Tuesday, October 25, 2011

4th Edition D&D Design Decisions

This is a few years out of date, but I felt like talking about D&D, and since I'm not currently running game, I thought I'd talk about some of the stuff that changed between 3rd Edition D&D and 4th Edition. While all editions of D&D seem to draw inspiration from a standard set of sources, different editions use different basic ideas when designing the basic parts of the system. 4th Edition was designed to be a more transparent edition, one where players would be able to see the workings of the system as they created their characters, and do the designers looked for inspiration from more modern, popular sources; in some cases, this meant video games.

One of the key ideas for creating characters in 4th Edition is the choice of role. There are four roles, roles that will likely seem familiar to players, current or former, of games like World of Warcraft: Controller, Defender, Leader, and Striker. These roles, in a very loose sense, correspond to the roles of Crowd Control, Tank, Healer, and DPS. While they appear similar, and their general ideas are similar, they serve different roles.
  • The Controller role (which may be the role with the least, or at least most confusing, definition) is about battlefield control - characters with the Controller role can alter a battlefield, lighting things on fire or freezing them with ice, forcing enemies to face the player characters (PCs) on the Controller's terms. They can also inflict a wide variety of status effects on targets, making enemies more vulnerable to other attacks, stunning them temporarily, or preventing them from moving. the Wizard class falls into this role, using walls of fire and bolts of lighting to redefine the battlefield.
  • The Defender role is about defending the other characters in the party. While there are a number of Defender classes, they accomplish this by generally targeting one (or several) enemies, and making them choose between targeting the Defender (and thus avoiding the other characters) and targeting other characters at a penalty to attack - the Swordmage, for example, can mark an opponent, and if that opponent attacks a character who is not the Swordmage, the Swordmage, regardless of where he is, can either teleport himself to the enemy, or the enemy to him.
  • The Leader fills what is traditionally seen as the healer's role, but healing is only part of what a Leader can do. The Leader can give bonuses to allies, penalties to enemies, let allies take additional actions, heal, and generally do all he or she can to assist the party - while also contributing to defeating enemies. The Cleric has long been a Leader sort in a healing role, though the new Warlord class from 4th Edition tends more towards increasing the combat ability of fellow party members, thus ensuring the party's battles end sooner.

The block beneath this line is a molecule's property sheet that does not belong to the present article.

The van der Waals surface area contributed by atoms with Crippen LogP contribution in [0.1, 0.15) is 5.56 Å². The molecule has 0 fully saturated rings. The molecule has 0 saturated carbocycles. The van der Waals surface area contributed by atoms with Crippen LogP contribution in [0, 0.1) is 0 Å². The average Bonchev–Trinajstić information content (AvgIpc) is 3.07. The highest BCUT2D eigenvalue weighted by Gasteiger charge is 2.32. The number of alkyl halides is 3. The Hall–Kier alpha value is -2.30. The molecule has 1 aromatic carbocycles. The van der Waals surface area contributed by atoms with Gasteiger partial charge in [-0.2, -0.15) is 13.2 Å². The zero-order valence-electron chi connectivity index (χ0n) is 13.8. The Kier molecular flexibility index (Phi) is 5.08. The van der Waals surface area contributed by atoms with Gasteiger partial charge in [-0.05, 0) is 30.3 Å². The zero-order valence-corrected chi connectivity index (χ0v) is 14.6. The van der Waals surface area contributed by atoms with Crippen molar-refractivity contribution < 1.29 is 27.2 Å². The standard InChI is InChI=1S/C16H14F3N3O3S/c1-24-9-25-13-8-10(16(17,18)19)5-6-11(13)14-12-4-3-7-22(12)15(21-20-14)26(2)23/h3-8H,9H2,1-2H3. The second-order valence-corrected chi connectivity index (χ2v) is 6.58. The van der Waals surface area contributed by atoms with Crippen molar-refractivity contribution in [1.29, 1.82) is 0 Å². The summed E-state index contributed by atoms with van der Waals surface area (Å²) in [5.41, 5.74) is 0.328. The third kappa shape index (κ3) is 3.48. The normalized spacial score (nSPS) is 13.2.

• The Striker is, like the MMO role of DPS, a damage-dealer. Their job is to inflict as much damage to enemies as possible, whether up close or from a distance. While they can also inflict status effects on enemies, these tend to be things that make inflicting more damage easier, rather than things that stun or immobilize an enemy. The Barbarian is a good example of a Striker; the Barbarian charges into battle, relying on a high amount of hit points to protect her while she rages, causing her to hit enemies harder than normal.
All classes in 4th Edition fall into one of these four roles, though they also tend to have a secondary role, as well; something they are good at, but not as good as their primary role. This gives everyone something to fall back on if they are having difficulty performing their primary role, or just feel like switching things up during battle. Fighters, while primarily Defenders, can also perform adequately in the Striker role, while Warlocks, who are primarily Strikers, can also inflict a number of status effects on enemies, giving them some ability as Controllers.

Each class each has a power source - something that tells you where his or her ability comes from. The power source tends to give some indication of how a character's power will work, and what they might do. A class with the Martial power source, for example, is not a student of the arcane, or a devotee of the divine, but rather gains its ability from intense exercise, practice, and study; there is nothing truly supernatural about Martial characters, they are just near-superhumanly good at their jobs, whether Ranger, Rogue, Fighter, or Warlord.

The current power sources are Martial, Arcane (wizardly magic), Divine (power from the gods), Primal (power coming from spirits of the land), Psionic (power from mentally-derived abilities, like telekinesis), and Shadow (abilities derived from a connection to a shadow plane). The power sources help to differentiate between classes of the same role; the Martial Defender (the Fighter) performs the duties of his role in a different way than an Arcane Defender (Swordmage), Divine Defender (Paladin), Primal Defender (Warden), or Psionic Defender (Battlemind). Almost every power source tends to have at least one - and sometimes several - classes that fall into each of the four roles.

These two things together - the role and power source - help prospective players to determine which class will best fit the sort of character they want to play, and avoid a character choice that will make them unhappy with their character later. And, despite the standard class names, there is no reason why a character could not choose a class - say, the Fighter - and call himself a Ranger, Swashbuckler, Guardian, or something else instead. Essentially, these things help to show the player what the designers of the game intended when they created the class, so that it is easier to find a better fit.

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